Trust and Treachery: A Historical Novel of Roger Williams in America
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For the purpose of determining how treason against the king and treason generally were understood by nobles around the time when the incident related by Wendover took place, there is much to be learned from the History of William Marshal , a poem about an important magnate of the same era that was written a decade or so after the surrender of Rochester castle in When writing about many of the same conflicts that the History discusses, Latin chroniclers such as Roger of Howden, as Gillingham and Strickland demonstrate, denounced as proditores those who fought against kings to whom they owed allegiance and referred to their acts of conspiracy, treason, and infidelity.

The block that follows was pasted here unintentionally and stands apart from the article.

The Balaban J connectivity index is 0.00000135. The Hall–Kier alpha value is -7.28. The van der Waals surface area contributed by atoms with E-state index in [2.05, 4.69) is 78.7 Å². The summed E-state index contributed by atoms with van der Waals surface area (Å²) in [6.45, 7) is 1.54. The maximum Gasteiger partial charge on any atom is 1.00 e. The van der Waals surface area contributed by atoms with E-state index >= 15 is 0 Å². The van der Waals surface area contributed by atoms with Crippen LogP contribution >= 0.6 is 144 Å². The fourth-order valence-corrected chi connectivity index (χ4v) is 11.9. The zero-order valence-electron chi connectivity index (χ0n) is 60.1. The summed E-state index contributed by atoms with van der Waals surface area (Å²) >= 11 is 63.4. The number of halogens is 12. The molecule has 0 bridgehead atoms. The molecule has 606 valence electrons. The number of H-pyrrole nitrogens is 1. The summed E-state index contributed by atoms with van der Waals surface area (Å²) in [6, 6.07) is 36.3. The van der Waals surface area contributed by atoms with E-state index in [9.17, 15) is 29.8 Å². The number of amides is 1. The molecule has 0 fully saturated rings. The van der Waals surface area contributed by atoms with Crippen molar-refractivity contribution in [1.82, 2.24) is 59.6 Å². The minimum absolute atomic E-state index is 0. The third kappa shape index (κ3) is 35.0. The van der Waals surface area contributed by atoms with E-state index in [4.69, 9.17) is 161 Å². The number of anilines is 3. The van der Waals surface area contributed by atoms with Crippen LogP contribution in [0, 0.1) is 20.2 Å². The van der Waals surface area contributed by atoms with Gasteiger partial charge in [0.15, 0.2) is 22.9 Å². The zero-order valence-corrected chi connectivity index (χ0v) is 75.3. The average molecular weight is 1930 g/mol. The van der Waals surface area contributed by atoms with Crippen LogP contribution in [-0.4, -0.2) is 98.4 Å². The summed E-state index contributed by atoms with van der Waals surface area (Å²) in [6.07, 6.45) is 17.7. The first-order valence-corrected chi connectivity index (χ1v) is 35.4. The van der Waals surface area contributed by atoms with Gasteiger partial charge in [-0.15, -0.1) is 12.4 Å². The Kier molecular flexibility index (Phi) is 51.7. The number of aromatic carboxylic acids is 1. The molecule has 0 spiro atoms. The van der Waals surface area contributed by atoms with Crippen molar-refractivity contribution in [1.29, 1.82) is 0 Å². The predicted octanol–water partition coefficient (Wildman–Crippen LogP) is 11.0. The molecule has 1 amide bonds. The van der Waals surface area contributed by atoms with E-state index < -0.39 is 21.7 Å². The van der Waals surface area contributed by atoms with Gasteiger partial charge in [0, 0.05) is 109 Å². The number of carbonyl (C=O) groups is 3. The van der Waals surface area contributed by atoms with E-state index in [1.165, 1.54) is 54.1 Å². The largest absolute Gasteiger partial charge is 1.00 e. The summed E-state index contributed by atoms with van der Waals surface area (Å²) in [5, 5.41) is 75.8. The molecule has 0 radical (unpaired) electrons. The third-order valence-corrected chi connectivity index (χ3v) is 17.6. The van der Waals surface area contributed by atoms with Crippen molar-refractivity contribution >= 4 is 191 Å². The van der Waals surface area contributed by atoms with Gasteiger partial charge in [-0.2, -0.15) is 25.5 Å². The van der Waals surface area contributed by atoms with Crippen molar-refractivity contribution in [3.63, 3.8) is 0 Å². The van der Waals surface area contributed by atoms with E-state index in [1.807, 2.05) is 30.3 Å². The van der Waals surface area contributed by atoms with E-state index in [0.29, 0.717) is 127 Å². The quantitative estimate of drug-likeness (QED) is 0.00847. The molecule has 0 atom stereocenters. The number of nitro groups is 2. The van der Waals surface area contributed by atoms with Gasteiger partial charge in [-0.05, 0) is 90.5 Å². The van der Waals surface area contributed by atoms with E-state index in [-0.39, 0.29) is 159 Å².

In , according to Howden, Richard I accused his brother John of proditio , charging that his alliance against him with Philip II was a league with death and an agreement with Hell It is also possible to suggest some reasons why these ways of thinking and talking about treason made sense in the political world of William Marshal and possibly better sense than did the discourses of the lawyers and ecclesiastical historians who wrote about treason in Latin. Even if this story about the Marshal is a myth, it corroborates what other texts tell us about a well-recognized form of treason against the king.